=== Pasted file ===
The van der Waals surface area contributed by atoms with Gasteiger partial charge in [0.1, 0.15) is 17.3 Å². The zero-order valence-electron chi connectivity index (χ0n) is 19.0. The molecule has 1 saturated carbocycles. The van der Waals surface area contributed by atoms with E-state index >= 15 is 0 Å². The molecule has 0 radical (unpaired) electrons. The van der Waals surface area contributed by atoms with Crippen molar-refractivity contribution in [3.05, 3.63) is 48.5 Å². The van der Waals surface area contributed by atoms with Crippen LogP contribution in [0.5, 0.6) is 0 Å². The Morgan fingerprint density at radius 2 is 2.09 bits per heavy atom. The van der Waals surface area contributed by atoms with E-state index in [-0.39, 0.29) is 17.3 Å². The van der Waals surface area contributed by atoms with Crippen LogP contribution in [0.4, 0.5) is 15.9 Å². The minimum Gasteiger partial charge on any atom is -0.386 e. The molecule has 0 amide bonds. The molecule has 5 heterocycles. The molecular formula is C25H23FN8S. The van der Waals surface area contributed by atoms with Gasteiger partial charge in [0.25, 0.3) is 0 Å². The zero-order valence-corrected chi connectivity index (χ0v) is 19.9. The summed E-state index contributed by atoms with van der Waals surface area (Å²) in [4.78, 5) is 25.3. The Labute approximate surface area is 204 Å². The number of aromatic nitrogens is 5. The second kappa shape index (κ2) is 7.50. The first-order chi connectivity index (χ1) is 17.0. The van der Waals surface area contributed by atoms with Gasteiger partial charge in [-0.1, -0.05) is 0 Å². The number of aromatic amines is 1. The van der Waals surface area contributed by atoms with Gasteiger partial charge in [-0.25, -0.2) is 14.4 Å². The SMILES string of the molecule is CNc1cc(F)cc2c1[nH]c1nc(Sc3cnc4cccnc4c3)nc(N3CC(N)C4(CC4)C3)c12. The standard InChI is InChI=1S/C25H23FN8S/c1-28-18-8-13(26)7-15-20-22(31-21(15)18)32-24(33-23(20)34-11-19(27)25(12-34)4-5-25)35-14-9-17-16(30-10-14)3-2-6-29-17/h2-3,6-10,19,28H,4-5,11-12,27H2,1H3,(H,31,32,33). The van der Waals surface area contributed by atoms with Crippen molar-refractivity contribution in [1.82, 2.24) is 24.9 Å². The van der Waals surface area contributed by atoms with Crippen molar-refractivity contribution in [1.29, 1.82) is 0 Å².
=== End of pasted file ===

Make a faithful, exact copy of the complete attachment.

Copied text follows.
The van der Waals surface area contributed by atoms with Gasteiger partial charge in [0.1, 0.15) is 17.3 Å². The zero-order valence-electron chi connectivity index (χ0n) is 19.0. The molecule has 1 saturated carbocycles. The van der Waals surface area contributed by atoms with E-state index >= 15 is 0 Å². The molecule has 0 radical (unpaired) electrons. The van der Waals surface area contributed by atoms with Crippen molar-refractivity contribution in [3.05, 3.63) is 48.5 Å². The van der Waals surface area contributed by atoms with Crippen LogP contribution in [0.5, 0.6) is 0 Å². The Morgan fingerprint density at radius 2 is 2.09 bits per heavy atom. The van der Waals surface area contributed by atoms with E-state index in [-0.39, 0.29) is 17.3 Å². The van der Waals surface area contributed by atoms with Crippen LogP contribution in [0.4, 0.5) is 15.9 Å². The minimum Gasteiger partial charge on any atom is -0.386 e. The molecule has 0 amide bonds. The molecule has 5 heterocycles. The molecular formula is C25H23FN8S. The van der Waals surface area contributed by atoms with Gasteiger partial charge in [0.25, 0.3) is 0 Å². The zero-order valence-corrected chi connectivity index (χ0v) is 19.9. The summed E-state index contributed by atoms with van der Waals surface area (Å²) in [4.78, 5) is 25.3. The Labute approximate surface area is 204 Å². The number of aromatic nitrogens is 5. The second kappa shape index (κ2) is 7.50. The first-order chi connectivity index (χ1) is 17.0. The van der Waals surface area contributed by atoms with Gasteiger partial charge in [-0.1, -0.05) is 0 Å². The number of aromatic amines is 1. The van der Waals surface area contributed by atoms with Gasteiger partial charge in [-0.25, -0.2) is 14.4 Å². The SMILES string of the molecule is CNc1cc(F)cc2c1[nH]c1nc(Sc3cnc4cccnc4c3)nc(N3CC(N)C4(CC4)C3)c12. The standard InChI is InChI=1S/C25H23FN8S/c1-28-18-8-13(26)7-15-20-22(31-21(15)18)32-24(33-23(20)34-11-19(27)25(12-34)4-5-25)35-14-9-17-16(30-10-14)3-2-6-29-17/h2-3,6-10,19,28H,4-5,11-12,27H2,1H3,(H,31,32,33). The van der Waals surface area contributed by atoms with Crippen molar-refractivity contribution in [1.82, 2.24) is 24.9 Å². The van der Waals surface area contributed by atoms with Crippen molar-refractivity contribution in [1.29, 1.82) is 0 Å².